Immune Imprinting Drives Human Norovirus Potential for Global Spread

Lisa C. Lindesmith*, Florencia A.T. Boshier, Paul D. Brewer-Jensen, Sunando Roy, Veronica Costantini, Michael L. Mallory, Mark Zweigart, Samantha R. May, Helen Conrad, Kathleen M. O’Reilly, Daniel Kelly, Cristina C. Celma, Stuart Beard, Rachel Williams, Helena J. Tutill, Sylvia Becker Dreps, Filemón Bucardo, David J. Allen, Jan Vinjé, Richard A. GoldsteinJudith Breuer, Ralph S. Baric

*Corresponding author for this work

Research output: Contribution to journalArticlepeer-review

9 Citations (Scopus)


Understanding the complex interactions between virus and host that drive new strain evolution is key to predicting the emergence potential of variants and informing vaccine development. Under our hypothesis, future dominant human norovirus GII.4 variants with critical antigenic properties that allow them to spread are currently circulating undetected, having diverged years earlier. Through large-scale sequencing of GII.4 surveillance samples, we identified two variants with extensive divergence within domains that mediate neutralizing antibody binding. Subsequent serological characterization of these strains using temporally resolved adult and child sera suggests that neither candidate could spread globally in adults with multiple GII.4 exposures, yet young children with minimal GII.4 exposure appear susceptible. Antigenic cartography of surveillance and outbreak sera indicates that continued population exposure to GII.4 Sydney 2012 and antigenically related variants over a 6-year period resulted in a broadening of immunity to heterogeneous GII.4 variants, including those identified here. We show that the strongest antibody responses in adults exposed to GII.4 Sydney 2012 are directed to previously circulating GII.4 viruses. Our data suggest that the broadening of antibody responses compromises establishment of strong GII.4 Sydney 2012 immunity, thereby allowing the continued persistence of GII.4 Sydney 2012 and modulating the cycle of norovirus GII.4 variant replacement. Our results indicate a cycle of norovirus GII.4 variant replacement dependent upon population immunity. Young children are susceptible to divergent variants; therefore, emergence of these strains worldwide is driven proximally by changes in adult serological immunity and distally by viral evolution that confers fitness in the context of immunity.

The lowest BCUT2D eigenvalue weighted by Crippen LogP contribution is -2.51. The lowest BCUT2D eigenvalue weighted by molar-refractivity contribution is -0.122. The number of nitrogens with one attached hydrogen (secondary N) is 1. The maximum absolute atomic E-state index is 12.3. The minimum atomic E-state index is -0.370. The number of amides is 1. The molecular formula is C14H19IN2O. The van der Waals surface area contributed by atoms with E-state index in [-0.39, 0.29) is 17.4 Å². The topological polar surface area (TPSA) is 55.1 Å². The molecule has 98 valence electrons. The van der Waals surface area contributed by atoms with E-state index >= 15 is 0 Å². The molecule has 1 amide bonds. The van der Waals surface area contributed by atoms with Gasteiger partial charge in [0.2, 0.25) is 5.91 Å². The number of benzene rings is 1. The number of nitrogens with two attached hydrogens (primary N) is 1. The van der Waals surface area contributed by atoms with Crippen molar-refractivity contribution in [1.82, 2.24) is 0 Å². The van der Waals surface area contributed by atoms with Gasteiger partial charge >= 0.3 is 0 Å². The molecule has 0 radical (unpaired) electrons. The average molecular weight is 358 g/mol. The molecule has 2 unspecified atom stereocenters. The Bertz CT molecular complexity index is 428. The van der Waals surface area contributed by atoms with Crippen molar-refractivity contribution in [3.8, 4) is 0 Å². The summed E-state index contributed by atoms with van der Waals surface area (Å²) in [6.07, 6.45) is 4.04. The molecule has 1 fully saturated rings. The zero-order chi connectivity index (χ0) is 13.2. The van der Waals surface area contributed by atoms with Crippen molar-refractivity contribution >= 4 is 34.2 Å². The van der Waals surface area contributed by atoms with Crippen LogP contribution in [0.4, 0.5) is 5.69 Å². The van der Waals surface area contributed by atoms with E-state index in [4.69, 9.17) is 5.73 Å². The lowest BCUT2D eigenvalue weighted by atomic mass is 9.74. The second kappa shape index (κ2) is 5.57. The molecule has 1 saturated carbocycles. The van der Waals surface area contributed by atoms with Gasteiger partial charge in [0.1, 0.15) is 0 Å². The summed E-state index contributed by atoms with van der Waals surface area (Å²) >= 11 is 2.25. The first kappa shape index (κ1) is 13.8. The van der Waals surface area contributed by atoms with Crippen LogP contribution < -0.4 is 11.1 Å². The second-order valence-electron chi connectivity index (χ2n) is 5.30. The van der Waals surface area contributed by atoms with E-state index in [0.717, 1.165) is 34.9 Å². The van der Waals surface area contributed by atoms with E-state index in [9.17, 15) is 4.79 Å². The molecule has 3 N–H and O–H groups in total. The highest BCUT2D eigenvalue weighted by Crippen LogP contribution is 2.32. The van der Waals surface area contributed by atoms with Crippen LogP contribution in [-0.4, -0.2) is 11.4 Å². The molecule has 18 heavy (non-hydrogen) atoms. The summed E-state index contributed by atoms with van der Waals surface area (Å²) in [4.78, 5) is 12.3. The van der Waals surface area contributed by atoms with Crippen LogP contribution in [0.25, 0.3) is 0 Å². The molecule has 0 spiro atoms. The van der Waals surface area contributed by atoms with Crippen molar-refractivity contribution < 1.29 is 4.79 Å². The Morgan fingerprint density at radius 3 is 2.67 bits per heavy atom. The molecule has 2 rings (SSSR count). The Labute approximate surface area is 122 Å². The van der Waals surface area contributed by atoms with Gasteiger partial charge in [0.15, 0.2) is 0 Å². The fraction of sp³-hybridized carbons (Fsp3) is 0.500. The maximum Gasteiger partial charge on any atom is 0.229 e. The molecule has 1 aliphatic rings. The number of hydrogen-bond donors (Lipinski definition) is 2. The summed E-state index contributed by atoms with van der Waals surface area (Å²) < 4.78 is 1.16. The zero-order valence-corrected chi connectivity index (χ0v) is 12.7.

Original languageEnglish
Issue number5
Publication statusPublished - Sept 2022
Externally publishedYes

Bibliographical note

Publisher Copyright:
Copyright © 2022 Lindesmith et al.


  • antigenic cartography
  • antigenic seniority
  • epidemic
  • histo-blood group antigens
  • immune imprinting
  • neutralizing antibodies
  • norovirus
  • sequencing
  • surveillance
  • variant persistence
  • variants of concern


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